I’ve been reminiscing over A Zoo in Winter and rereading my small collection of Jiro Taniguchi manga lately. Taniguchi is a fantastic draftsman, and has some truly remarkable comics under his belt. Sadly, there are not a lot of these comics published in English.
Western comics and manga can live together peacefully, if not joyously, but there are certain business models that work better in a land without translators and licensing fees. One of these is the micropublisher. Now, to be fair, all comics publishing is essentially niche publishing, and art comics like Fantagraphics are an even smaller niche. But the micropublisher is phenomenon that goes beyond publishing as a business. It looks at publishing as an art form, and the publisher, often one or two people, decide to publish a book. They may only have two or three books under their banner.
A good example that comes to mind is Uncivilized Books, with 16 titles to its name, most of which are the work of Jon Lewis or Gabrielle Belle. Another is Koyama Press. The powerful thing here is the relationship between the micropublisher and their writers. These publishers, because they are so small, can have an intimate connection with their creators in a way that a Penguin Group could never have.
This is very difficult with Japanese media. With translations, licensing fees, and the like getting in the way of that intimate relationship, we see much fewer micropublishers that work with Japanese comics. Even if there is a person who would like to create micropublishing work with Japanese comics, going through the licensing and translating would likely scare off or present a high barrier to entry to all but a few dedicated publishers.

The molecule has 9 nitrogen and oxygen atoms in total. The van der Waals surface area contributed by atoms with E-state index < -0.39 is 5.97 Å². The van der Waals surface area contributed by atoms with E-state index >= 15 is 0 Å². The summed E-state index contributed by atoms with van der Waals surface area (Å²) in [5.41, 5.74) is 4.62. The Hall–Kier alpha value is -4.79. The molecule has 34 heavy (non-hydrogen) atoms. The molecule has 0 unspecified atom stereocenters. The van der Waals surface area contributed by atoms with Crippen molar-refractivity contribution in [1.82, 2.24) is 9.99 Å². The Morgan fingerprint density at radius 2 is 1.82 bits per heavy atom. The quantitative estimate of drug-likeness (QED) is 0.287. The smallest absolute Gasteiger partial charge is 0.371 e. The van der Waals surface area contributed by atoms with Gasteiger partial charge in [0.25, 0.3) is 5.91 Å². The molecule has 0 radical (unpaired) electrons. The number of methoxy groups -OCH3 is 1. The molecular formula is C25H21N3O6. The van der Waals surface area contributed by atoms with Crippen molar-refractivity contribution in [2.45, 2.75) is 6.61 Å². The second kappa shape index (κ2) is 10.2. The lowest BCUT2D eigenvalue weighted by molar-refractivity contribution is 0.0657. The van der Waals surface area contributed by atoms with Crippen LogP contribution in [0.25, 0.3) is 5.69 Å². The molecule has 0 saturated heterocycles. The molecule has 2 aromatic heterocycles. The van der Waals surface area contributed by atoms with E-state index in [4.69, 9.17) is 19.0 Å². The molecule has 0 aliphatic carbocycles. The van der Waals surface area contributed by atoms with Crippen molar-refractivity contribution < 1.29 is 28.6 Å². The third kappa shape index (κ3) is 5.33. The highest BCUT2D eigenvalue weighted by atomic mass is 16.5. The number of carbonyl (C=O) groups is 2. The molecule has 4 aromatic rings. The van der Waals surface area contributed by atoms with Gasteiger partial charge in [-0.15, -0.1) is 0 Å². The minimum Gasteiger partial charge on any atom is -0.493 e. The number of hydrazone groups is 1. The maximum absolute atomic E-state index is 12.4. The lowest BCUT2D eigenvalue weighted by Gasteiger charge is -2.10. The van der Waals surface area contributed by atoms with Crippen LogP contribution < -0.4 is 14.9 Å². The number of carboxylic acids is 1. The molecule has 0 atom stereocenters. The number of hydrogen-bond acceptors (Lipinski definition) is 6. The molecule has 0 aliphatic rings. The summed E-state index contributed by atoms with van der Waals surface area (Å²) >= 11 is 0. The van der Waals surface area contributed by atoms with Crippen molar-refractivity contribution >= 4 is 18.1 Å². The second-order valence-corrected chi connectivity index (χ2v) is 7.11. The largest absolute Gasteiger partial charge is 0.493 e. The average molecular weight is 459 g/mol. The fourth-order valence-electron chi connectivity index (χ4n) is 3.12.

The essence of the micropublisher (to me) seems to be the almost archival nature of the business. The idea that something is worth the money to be printed and distributed for sale and consumption is powerful. And we see this mentality in some of our smallest publishers, like Ponent Mon/Fanfare, Vertical,TopShelf and Fantagraphics. These publishers have a history of choosing titles that are both archival worthy and representative of the art they believe should be available to American audiences.
A question is: does this selection of publishers really present the content that you want to read?
My own answer is no. These publishers have released amazing content. Without them, I wouldn’t own copies of Wandering Son, Ayako, A Distant Neighborhood, or AX. But there is a lot of josei manga (which typically does poorly in the wider bookseller market) that I would like to read, and while Vertical has done a good job picking very “Vertical” josei titles, I want more.
Your own answer could vary. I want more geikiga, more historical manga, you might say. I want to read garo or experimental/avante garde manga. I want to read more sports manga. Mecha manga, cooking manga, etc. What do you want published that isn’t published right now?
Micropublishing is a labor of love. And sometimes it is hard business. But, another question: If you aren’t satisfied with the manga output in the US – why not do it yourself?